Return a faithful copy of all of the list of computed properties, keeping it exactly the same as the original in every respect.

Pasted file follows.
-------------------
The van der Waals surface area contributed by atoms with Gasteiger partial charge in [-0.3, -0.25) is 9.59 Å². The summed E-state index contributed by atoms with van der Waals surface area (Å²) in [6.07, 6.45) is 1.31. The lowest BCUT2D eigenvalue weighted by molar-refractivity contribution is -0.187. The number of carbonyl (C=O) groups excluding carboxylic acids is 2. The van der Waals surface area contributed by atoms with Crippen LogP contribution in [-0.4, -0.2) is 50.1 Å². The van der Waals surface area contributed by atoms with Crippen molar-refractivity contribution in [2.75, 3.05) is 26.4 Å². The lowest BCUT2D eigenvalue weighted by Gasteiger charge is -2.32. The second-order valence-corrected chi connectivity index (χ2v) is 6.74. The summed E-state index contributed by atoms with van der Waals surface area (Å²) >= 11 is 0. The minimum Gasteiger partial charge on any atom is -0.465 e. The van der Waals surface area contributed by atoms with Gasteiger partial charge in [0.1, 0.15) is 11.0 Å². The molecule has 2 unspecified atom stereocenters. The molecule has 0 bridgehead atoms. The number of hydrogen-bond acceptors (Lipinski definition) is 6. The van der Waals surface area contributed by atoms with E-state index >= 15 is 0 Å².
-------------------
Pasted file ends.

The van der Waals surface area contributed by atoms with Gasteiger partial charge in [-0.3, -0.25) is 9.59 Å². The summed E-state index contributed by atoms with van der Waals surface area (Å²) in [6.07, 6.45) is 1.31. The lowest BCUT2D eigenvalue weighted by molar-refractivity contribution is -0.187. The number of carbonyl (C=O) groups excluding carboxylic acids is 2. The van der Waals surface area contributed by atoms with Crippen LogP contribution in [-0.4, -0.2) is 50.1 Å². The van der Waals surface area contributed by atoms with Crippen molar-refractivity contribution in [2.75, 3.05) is 26.4 Å². The lowest BCUT2D eigenvalue weighted by Gasteiger charge is -2.32. The second-order valence-corrected chi connectivity index (χ2v) is 6.74. The summed E-state index contributed by atoms with van der Waals surface area (Å²) >= 11 is 0. The minimum Gasteiger partial charge on any atom is -0.465 e. The van der Waals surface area contributed by atoms with Gasteiger partial charge in [0.1, 0.15) is 11.0 Å². The molecule has 2 unspecified atom stereocenters. The molecule has 0 bridgehead atoms. The number of hydrogen-bond acceptors (Lipinski definition) is 6. The van der Waals surface area contributed by atoms with E-state index >= 15 is 0 Å².